could anyone help me i have been trying to do this for a good 2 hours now and still can't get it to work :( i have created this class diagram for the server side of my project and i can't get the inheritance right i need to be able to make a new patient and be able to set some of the fields in the classes in the diagram for example:

Patient patient1 = new Patient()
            patient1.setName("John oldm");
            patient1.setAddress("12 Station St");
            patient1.setPhone("01484711111");
            patient1.sethealth("poor");
            patient1.setDateDiagnosed("30/03/1990");
            patient1.setBrainProblem("Brain Cancer");
            patient1.setBrainPartAffected("Left");

thanks in advance

Edited 6 Years Ago by houlahan: n/a

Attachments class_diagram.png 29.46 KB

You're missing a lot here. And without context it's impossible to help you along.
Clearly you're lacking in your knowledge of application design, things like patterns and common sense.

Your patient will need a field indicating what he's suffering from.
Each medical condition will need to be part of some class hierarchy that can be used in that field, and implement some common interface through which it can be accessed when used as that field.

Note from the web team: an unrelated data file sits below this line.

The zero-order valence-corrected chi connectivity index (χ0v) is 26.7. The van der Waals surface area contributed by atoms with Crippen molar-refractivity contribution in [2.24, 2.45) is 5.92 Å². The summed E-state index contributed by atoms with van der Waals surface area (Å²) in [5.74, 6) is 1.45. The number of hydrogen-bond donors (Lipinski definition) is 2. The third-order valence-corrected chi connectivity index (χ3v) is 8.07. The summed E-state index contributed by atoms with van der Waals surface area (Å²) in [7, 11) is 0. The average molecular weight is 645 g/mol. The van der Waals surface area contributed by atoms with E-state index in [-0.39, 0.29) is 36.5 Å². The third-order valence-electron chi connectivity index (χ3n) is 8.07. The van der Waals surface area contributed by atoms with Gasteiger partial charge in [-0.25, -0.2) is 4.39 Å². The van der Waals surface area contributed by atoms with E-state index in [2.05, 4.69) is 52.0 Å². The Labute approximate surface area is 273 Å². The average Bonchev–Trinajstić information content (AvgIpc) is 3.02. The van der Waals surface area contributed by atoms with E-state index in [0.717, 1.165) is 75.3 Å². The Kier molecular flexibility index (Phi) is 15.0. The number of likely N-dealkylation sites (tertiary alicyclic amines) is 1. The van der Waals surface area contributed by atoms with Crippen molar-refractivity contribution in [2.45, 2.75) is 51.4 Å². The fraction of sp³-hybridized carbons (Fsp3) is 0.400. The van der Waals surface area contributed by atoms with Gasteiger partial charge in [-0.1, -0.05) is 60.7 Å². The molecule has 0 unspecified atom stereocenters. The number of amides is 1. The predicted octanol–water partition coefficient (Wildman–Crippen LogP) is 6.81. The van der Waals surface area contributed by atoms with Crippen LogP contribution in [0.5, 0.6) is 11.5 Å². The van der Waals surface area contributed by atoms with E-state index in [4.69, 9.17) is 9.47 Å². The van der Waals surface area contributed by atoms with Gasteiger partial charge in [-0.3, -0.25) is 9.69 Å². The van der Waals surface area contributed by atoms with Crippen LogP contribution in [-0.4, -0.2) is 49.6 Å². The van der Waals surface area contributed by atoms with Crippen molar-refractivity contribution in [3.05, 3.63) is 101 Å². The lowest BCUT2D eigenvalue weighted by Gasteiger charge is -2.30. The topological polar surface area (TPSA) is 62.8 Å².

Anything more specific would amount to handing you the complete solution to your homework, which I'm not going to do.
Rather read up in books like Head First Design Patterns and Head First Object Oriented Analysis and Design.

ok so i added some things in to each class:

import java.io.Serializable;

public class Patient implements Serializable {

    private int ID = 0;
   private String name = null;
   private String address = null;
   private String phoneNumber = null;

    public Patient(String Name, String Address,String PhoneNumber){
        this.name = Name;
        this.address = Address;
        this.phoneNumber = PhoneNumber;
    }


    public int getID() {
        return this.ID;
    }

    void setID(int ID) {
        this.ID = ID;
    }

.........

}
import java.io.Serializable;

public class HeathProblem extends Patient implements Serializable {

    private String Health = "N/A";
    private String DateDiagnosed = "N/A";

    public HeathProblem(String Name, String Address,String PhoneNumber, String Health,String DateDiagnosed){
        super(Name,Address,PhoneNumber);
        setHealth(Health);
        setDateDiagnosed(DateDiagnosed);                
    }

    public String getHealth() {
        return this.Health;
    }

    void setHealth(String string) {
        this.Health = string;
    }

.......

}
import java.io.Serializable;


public class BrainProblem extends HeathProblem implements Serializable {

    String Problem = "N/A";
public BrainProblem(String Name, String Address,String PhoneNumber, String Health,String DateDiagnosed,String BrainProblemName){
        super(Name,Address,PhoneNumber,Health,DateDiagnosed);
             setBrainProblemName(BrainProblemName);
    }
    public String getBraiProblemName() {
        return this.Problem;
    }
        void setBrainProblemName(String string) {